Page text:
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Pictish Symbol Stone (Pictish)

Site Name Inveravon

Classification Pictish Symbol Stone (Pictish)

Alternative Name(s) Inveravon No. 1; Inveraven, Pictish Symbol Stones

Canmore ID 16011

Site Number NJ13NE 7.01

NGR NJ 1828 3767

Datum OSGB36 - NGR


Ordnance Survey licence number 100057073. All rights reserved.
Canmore Disclaimer. © Copyright and database right 2020.

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Administrative Areas

  • Council Moray
  • Parish Inveravon
  • Former Region Grampian
  • Former District Moray
  • Former County Banffshire

Accessing Scotland's Past Project

A Pictish Symbol Stone is attached to the south wall of Inveravon Parish Church. Measuring 1.5m x 0.9m, the stone bears three symbols, an eagle, a mirror case, and a mirror and comb. The stone is blue slate, and was not dressed prior to carving, making it a Class I type. Few Pictish stones can be dated; this type probably dates from between the sixth and eighth centuries AD.

The eagle is the largest carving on this stone, dominating the mirror and comb to its right. Above these, there is a further carving; a mirror case, elaborately decorated. Depictions of a mirror and comb are usually accompanied another pair of larger symbols, as is the case here.

Debate is ongoing as to exactly what Pictish Symbol Stones represent. There does appear to be some degree of regional variation amongst animal forms, such as the eagle, which could represent different tribes or families.

Text prepared by RCAHMS as part of the Accessing Scotland's Past project


Desk Based Assessment (1967)

NJ13NE 7.01 1883 3767

No. 1 is of blue slate, tapering towards the top, and measuring 1.5m x 0.9m x 0.15m. Incised on one face only, it bears an ornamented mirror case, the eagle and the mirror and comb symbols. It stands against the S wall of the church.

J Stuart 1856; Proc Soc Antiq Scot 1882; J R Allen and J Anderson 1903; RCAHMS 1985.

Information from OS.

Publication Account (2007)

Inveravon (sometimes Inveraven but always pronounced Invera’n) boasts four symbol stones, three of which were found in the foundations of the former church. Inveravon 1 is a broken but complete slab bearing as so-called ‘mirror case’, an eagle, and a mirror and comb. The mirror is not of conventional form yet, despite a difference in scale, it and the ‘mirrorccase’ are remarkably similar in shape, arguably reinforcing a connection. With the incised groove being in places 20 mm wide, one could definitely describe these symbols as boldly carved. However, one would also have to say that they are rather clumsy and unrefined (for an eagle imbued with truly aquiline grandeur, see Tillytarmont 4). Perhaps Inveravon 1 and the Inverallan stone are examples of the ‘declining art’ theory. In contrast, although Inveravon 3 survives only as a small cutdown block bearing the head of a Pictish ‘beast ‘, the superior quality of its carving is obvious, the incised channel being skilfully cut, its curves both sinuous and elegant. This was clearly an exceptionally fine symbol stone. The Minister and Kirk Session of Inveravon are currently in the process of raising funds to have these stones removed from their current position against the south wall of the church, have them professionally conserved, and redisplayed within the church and an approach has been made to RCAHMS to assist with interpretive material for their re-display.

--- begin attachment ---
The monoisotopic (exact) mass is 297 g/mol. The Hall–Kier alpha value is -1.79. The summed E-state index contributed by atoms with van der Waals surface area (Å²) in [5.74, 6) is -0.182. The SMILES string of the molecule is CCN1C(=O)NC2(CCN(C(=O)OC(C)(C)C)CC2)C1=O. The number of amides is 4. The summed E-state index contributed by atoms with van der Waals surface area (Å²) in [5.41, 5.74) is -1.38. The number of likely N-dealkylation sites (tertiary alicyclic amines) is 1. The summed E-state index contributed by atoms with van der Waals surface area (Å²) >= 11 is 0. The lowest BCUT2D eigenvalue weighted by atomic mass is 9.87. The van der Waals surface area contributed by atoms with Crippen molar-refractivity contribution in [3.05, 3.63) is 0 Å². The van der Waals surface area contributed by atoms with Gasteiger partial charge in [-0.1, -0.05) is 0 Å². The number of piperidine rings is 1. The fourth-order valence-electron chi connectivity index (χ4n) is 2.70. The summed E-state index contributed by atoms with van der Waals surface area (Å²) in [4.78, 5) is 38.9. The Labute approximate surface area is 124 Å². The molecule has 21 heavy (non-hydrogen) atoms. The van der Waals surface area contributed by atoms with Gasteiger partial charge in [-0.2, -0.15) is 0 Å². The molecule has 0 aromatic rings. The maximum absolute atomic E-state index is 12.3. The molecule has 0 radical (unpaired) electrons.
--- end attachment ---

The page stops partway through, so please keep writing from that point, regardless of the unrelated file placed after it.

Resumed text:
Information from ‘Commissioners’ Field Meeting 2007'.

Conservation (December 2011)

Conservation and Relocation

The four Inveravon Class I Incised Pictish Symbol stones, dating from perhaps the 6th-7th Century AD, were set against the south wall of Inveravon Church. The Church is a Category B Listed Building dating from 1806 but sitting on and near the remains of earlier Churches: the earliest existing record of St Peters Church Inveravon dating back to 1108. Found below and adjacent to the present Church, they include representations of the ‘Pictish Beast’, the most iconic and enigmatic of all the Pictish Symbols. The stones are Statutory Monuments. There were problems with the stones being exposed to the freeze thaw cycle in this exposed Highland location. The mounting of the stones was also problematic causing damp ingress to the Church itself through the South Wall.

After consultations with Historic Scotland, Tomintoul Glenlivit & Inveravon Church developed proposals to conserve the Pictish Stones and relocate them in the 1876 North Porch (an early work by the Architect Alexander Marshall Mackenzie).


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